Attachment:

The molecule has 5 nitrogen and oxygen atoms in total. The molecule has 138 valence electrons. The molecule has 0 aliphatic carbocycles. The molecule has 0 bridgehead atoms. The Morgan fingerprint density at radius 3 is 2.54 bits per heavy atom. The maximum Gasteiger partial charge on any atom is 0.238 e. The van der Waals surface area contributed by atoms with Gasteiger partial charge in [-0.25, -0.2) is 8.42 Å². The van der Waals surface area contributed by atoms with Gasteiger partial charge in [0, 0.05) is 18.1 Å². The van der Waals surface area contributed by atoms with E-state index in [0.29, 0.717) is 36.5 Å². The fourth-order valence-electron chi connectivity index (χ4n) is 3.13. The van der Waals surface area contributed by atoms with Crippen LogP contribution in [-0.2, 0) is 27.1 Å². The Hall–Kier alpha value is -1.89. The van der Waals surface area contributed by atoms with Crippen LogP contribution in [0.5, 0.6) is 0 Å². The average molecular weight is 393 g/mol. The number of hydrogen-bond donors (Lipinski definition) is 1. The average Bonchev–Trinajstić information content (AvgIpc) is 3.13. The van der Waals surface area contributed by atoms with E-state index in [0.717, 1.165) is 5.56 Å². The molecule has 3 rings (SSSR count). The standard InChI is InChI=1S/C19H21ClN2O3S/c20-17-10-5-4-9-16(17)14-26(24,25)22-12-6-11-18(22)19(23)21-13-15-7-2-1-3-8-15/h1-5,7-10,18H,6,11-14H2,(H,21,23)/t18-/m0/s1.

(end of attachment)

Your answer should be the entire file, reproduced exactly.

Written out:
The molecule has 5 nitrogen and oxygen atoms in total. The molecule has 138 valence electrons. The molecule has 0 aliphatic carbocycles. The molecule has 0 bridgehead atoms. The Morgan fingerprint density at radius 3 is 2.54 bits per heavy atom. The maximum Gasteiger partial charge on any atom is 0.238 e. The van der Waals surface area contributed by atoms with Gasteiger partial charge in [-0.25, -0.2) is 8.42 Å². The van der Waals surface area contributed by atoms with Gasteiger partial charge in [0, 0.05) is 18.1 Å². The van der Waals surface area contributed by atoms with E-state index in [0.29, 0.717) is 36.5 Å². The fourth-order valence-electron chi connectivity index (χ4n) is 3.13. The van der Waals surface area contributed by atoms with Crippen LogP contribution in [-0.2, 0) is 27.1 Å². The Hall–Kier alpha value is -1.89. The van der Waals surface area contributed by atoms with Crippen LogP contribution in [0.5, 0.6) is 0 Å². The average molecular weight is 393 g/mol. The number of hydrogen-bond donors (Lipinski definition) is 1. The average Bonchev–Trinajstić information content (AvgIpc) is 3.13. The van der Waals surface area contributed by atoms with E-state index in [0.717, 1.165) is 5.56 Å². The molecule has 3 rings (SSSR count). The standard InChI is InChI=1S/C19H21ClN2O3S/c20-17-10-5-4-9-16(17)14-26(24,25)22-12-6-11-18(22)19(23)21-13-15-7-2-1-3-8-15/h1-5,7-10,18H,6,11-14H2,(H,21,23)/t18-/m0/s1.